Vanguard Natural Resources (NASDAQ:VNR) is running out of time to address its precarious financial situation. In fact, after electing not to make a semiannual interest payment on its debt this week, the company has just 30 days left to pull off a miracle. That said, given what has happened to peers that attempted this same tactic earlier this year, it does not seem like things will turn out any better this time.
The grace period
On Oct. 1 Vanguard Natural Resources was due to make a $15 million semiannual interest payment on its 7.785% senior notes due in 2020. However, the company decided to take advantage of a 30-day grace period "to preserve liquidity and flexibility pending the outcome of the fall borrowing base redetermination" on its credit facility. As a result, the company has a month to make the interest payment, or it will be in default, which would entitle its creditors to declare all of its obligations to be immediately due and payable. That would then likely plunge the company into bankruptcy.
The fact that Vanguard Natural Resources needed to use its grace period does not bode well for the company's future, especially given what happened to other oil and gas producers that employed a similar tactic. This spring upstream MLPs Breitburn Energy Partners and LINN Energy, as well as several traditional exploration and production companies, elected to use their 30-day grace periods to try and negotiate debt-restructuring deals with creditors. Unfortunately, none was able to work out a solution, resulting in each filing for bankruptcy.
The clock is ticking
Bankruptcy is a fate that Vanguard Natural Resources is desperately trying to avoid, which is why it hired investment bank Evercore in early August to assist it in identifying and negotiating new potential capital sources. That is noteworthy because Evercore is the same bank that has helped Chesapeake Energy (NYSE:CHK) successfully navigate a mountain of debt and near-term liabilities. In fact, through a combination of asset sales and debt exchanges, Chesapeake Energy cut more than $1 billion in debt since hiring Evercore, while its 2017 debt maturity liabilities are down 37%.
That said, Vanguard's biggest problem is not so much its overall debt but the fact that it borrowed $1.424 billion under its reserve-based credit facility. That facility became a grave issue when its banks cut the borrowing base by 26% this May, down to $1.325 billion. As a result, Vanguard had a $103.5 million deficiency that it needed to repay in six equal monthly installments. Contrast this with Chesapeake Energy, which hasn't borrowed anything on its $4 billion facility, leaving it with ample liquidity after its borrowing base was reaffirmed earlier this year; the base will not be redetermined again until next June.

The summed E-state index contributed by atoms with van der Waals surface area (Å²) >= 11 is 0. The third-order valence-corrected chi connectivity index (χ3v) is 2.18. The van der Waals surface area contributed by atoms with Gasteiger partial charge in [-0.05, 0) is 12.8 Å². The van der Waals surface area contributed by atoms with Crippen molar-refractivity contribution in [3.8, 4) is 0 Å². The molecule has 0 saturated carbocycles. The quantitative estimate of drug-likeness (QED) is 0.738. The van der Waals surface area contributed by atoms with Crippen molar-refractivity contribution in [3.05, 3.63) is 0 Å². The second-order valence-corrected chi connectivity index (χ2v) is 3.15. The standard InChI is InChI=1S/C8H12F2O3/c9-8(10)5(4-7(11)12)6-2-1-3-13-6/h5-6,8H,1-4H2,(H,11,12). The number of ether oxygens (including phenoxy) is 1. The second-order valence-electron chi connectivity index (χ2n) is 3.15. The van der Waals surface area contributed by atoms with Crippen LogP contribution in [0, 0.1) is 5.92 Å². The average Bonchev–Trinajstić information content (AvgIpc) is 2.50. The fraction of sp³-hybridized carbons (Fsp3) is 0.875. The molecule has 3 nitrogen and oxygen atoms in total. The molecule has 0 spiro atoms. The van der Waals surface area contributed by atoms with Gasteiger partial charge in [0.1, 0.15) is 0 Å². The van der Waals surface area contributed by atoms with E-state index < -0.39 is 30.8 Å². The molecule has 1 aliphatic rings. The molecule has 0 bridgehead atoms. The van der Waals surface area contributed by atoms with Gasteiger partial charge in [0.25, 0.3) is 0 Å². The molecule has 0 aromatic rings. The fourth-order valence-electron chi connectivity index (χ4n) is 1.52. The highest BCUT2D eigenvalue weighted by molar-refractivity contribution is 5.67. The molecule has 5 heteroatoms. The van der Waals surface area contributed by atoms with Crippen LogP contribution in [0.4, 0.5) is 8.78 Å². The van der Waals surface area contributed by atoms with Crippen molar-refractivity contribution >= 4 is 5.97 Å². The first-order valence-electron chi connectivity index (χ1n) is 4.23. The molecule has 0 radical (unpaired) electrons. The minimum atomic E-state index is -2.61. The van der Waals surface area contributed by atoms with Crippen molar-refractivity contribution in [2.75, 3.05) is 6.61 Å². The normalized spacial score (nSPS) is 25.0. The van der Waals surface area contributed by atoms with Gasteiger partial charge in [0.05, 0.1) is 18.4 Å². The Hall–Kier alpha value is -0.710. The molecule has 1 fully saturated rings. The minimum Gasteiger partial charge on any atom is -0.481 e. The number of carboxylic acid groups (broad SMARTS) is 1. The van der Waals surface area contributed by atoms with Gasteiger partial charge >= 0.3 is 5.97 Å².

Needless to say, Evercore faces an uphill battle because Vanguard's credit facility is up for redetermination this fall. If its banks cut the borrowing base again, it is likely "game over" for the company, unless it receives a significant cash infusion from outside investors or asset sales.
That said, it is possible that Vanguard's banks could decide to reaffirm its borrowing base at the current level, which would provide it with enough breathing room to possibly buy Evercore time to find a long-term solution. A reaffirmation is not out of the question, given that natural gas prices are up substantially since banks last redetermined the company's credit facility:
That is worth noting because 69% of the company's reserves are natural gas. Still, a reaffirmation would be just a short-term solution, with the company needing to follow in Chesapeake Energy's footsteps and meaningfully reduce debt to put its financials back on solid ground.
Vanguard Natural Resources' decision to defer an interest payment on its debt is not a good sign, especially considering the outcome for other producers that used that tactic earlier this year. There's a very real risk that the company could follow them into bankruptcy before the month is over. While there is some hope that its banks will not cut its credit facility, the company still needs a meaningful reduction in its bank debt to ensure its long-term viability.
Matt DiLallo has no position in any stocks mentioned. The Motley Fool has no position in any of the stocks mentioned. Try any of our Foolish newsletter services free for 30 days. We Fools may not all hold the same opinions, but we all believe that considering a diverse range of insights makes us better investors. The Motley Fool has a disclosure policy.